Every now and then I crave something that I’ve eaten a long time ago, but haven’t seen or heard of in a while. It doesn’t matter what it happens to be. It can be something my mother used to make, my father’s chili, a food that reminds me of somewhere I’ve visited or just something attached to a memory of some time in my life. Whatever it is that causes me to want that particular dish, once the idea is planted, it stays with me until I give in. If ignored long enough it overwhelms me completely. This dish began with an inspiration like that.
My first real cooking job was as a line-cook (Or chef de partie) at a chain restaurant called Lyon’s, a California chain sort of like an up-scale Denny’s. It was the very early 90’s. pasta was served with a blob of somewhat-Italian sauce on top, salad’s were huge and healthy meant you added chicken (cooked with butter.) In the winter, the side vegetables were always broccoli and cauliflower. In the summer we cooked zucchini and yellow squash. There were no other vegetable options.
While a side of squash might sound very healthy, the cooking method we used back then gave a lot of flavor, but definitely didn’t do anything to improve the health of our diners. Several handfuls of squash were tossed into a saute pan with a serving ladle full of butter and tossed until soft, seasoned with salt and pepper, then served hot. Not what we’d call healthy in today’s world.
Unfortunately, it was this dish that taught me to love squash. It was cooked on my station. I made a ton of this stuff every day, but I hadn’t thought of it in years. Then the other night I was talking with my wife about old jobs we’d had and the memory of simple squash simmering in butter hit me like a brick. I could smell it, I could taste it. I had to have it, and nothing was going to get it out of my head until I made it.
Even though the memory of the original has a special place in my heart, I just can’t bring myself to use an entire stick of butter to cook two squash. I know better. My cholesterol levels know better. My family means more to me than that. So I had to find a way to get the same flavor without all the fat. I also had to keep it simple, because this side was never meant to be complex.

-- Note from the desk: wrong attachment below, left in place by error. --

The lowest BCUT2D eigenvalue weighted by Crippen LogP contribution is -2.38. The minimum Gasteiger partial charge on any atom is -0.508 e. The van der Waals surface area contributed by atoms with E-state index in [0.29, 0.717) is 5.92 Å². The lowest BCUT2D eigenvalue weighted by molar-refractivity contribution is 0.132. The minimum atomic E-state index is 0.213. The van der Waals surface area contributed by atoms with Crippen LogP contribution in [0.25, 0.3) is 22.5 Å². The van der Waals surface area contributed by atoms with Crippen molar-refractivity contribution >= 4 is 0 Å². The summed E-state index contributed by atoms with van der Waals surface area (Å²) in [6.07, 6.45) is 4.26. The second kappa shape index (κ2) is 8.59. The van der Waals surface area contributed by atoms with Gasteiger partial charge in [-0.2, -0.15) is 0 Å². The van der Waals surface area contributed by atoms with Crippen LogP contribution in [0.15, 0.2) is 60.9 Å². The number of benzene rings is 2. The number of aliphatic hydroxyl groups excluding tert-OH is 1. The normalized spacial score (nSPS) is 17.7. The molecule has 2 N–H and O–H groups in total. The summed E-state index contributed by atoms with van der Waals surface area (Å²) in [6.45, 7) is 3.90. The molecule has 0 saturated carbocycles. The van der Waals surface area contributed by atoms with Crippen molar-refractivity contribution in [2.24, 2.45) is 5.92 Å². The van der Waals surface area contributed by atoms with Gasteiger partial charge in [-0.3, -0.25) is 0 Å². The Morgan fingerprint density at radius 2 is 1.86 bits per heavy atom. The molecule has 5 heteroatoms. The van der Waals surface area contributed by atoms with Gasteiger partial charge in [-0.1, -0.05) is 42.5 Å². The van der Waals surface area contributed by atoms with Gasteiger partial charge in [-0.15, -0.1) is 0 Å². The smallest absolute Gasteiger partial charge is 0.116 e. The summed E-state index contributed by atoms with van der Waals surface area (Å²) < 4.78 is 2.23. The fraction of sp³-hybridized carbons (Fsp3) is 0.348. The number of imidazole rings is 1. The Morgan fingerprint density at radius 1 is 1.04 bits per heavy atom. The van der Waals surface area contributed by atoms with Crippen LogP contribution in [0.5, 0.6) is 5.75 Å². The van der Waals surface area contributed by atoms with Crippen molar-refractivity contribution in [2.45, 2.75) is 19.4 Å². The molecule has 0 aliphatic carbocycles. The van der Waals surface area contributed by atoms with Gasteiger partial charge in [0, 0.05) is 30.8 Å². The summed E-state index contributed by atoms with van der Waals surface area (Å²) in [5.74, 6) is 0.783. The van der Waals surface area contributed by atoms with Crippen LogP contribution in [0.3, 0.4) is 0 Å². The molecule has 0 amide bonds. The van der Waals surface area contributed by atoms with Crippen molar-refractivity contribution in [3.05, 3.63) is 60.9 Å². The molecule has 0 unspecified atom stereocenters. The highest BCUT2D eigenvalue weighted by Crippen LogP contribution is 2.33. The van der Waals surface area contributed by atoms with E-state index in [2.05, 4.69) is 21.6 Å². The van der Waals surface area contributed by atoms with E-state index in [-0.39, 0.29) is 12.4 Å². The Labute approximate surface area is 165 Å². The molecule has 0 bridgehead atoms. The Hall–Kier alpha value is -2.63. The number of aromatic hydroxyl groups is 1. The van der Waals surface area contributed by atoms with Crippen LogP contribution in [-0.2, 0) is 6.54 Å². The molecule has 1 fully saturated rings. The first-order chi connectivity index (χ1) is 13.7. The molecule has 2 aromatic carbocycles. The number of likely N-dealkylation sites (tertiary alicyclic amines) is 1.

In the process, I needed a full meal to go with it, lest I sit and simply eat the entire pan of butter soaked veggies on my own, then be relegated to a diet of water and broccoli for the next month so that I can get my checkup without having the good doctor go insane.
In the end I decided on a combination of butter and olive oil and a bit of fresh red bell pepper to up the flavor that would be pulled out by the lack of fat. The combination is wonderful and I highly recommend it the next time you’re looking for a simple side dish for a meal.
For the rest of the meal I added simply cooked turkey cutlets and an orzo and spinach salad that were both simply divine, if not paired perfectly. (serve the orzo on the side or in it’s own dish and you’ll be happier. The squash and the Turkey are perfect together.)
Now that this trip down memory lane has reached an end, I feel invigorated and renewed. Many of the things that I used to cook there are fresh in my memory and ready to be modernized, which is just the kick in the rear that my inner-chef has been lacking over the past few weeks.
Please give this dish a try and let all of us know what you think. It’s dear to me in a strange way and I’d love to hear your thoughts.
Turkey Cutlets with Orzo-Spinach Salad and Butter-Braised Squash
Orzo Spinach Salad:
Butter Braised Squash:
Orzo Spinach Salad:
Butter Braised Squash:
Serving Size: 1
Amount Per Serving: Calories: 518Total Fat: 36gSaturated Fat: 8gTrans Fat: 0gUnsaturated Fat: 26gCholesterol: 52mgSodium: 366mgCarbohydrates: 37gFiber: 5gSugar: 6gProtein: 15g
What I would have done Differently had I thought of it at the time:
I would have seasoned the orzo salad more aggressively. using a bit of feta instead of the Romano might have worked better as well. some capers could have upped the flavor a bit, too.
Links to other recipes like this:
- Sauteed Spinach and Mushrooms with Feta Recipe
- Turkey Cutlets With Dijon Sauce, from Kalyn’s Kitchen
- Turkey Cutlets in Anchovy Butter Sauce, from Love and Olive Oil
Orzo was delicious. Recipe doesn’t say when to add the vinegar, I added it at the end and it came out fine.
Turkey cutlets were good but plain.
The cutlets are great when eaten with the veggies. It wasn’t really meant to be eaten on its own, but if you want to kick them up a bit, add some cajun seasoning to the flour. It will really bump up the flavor.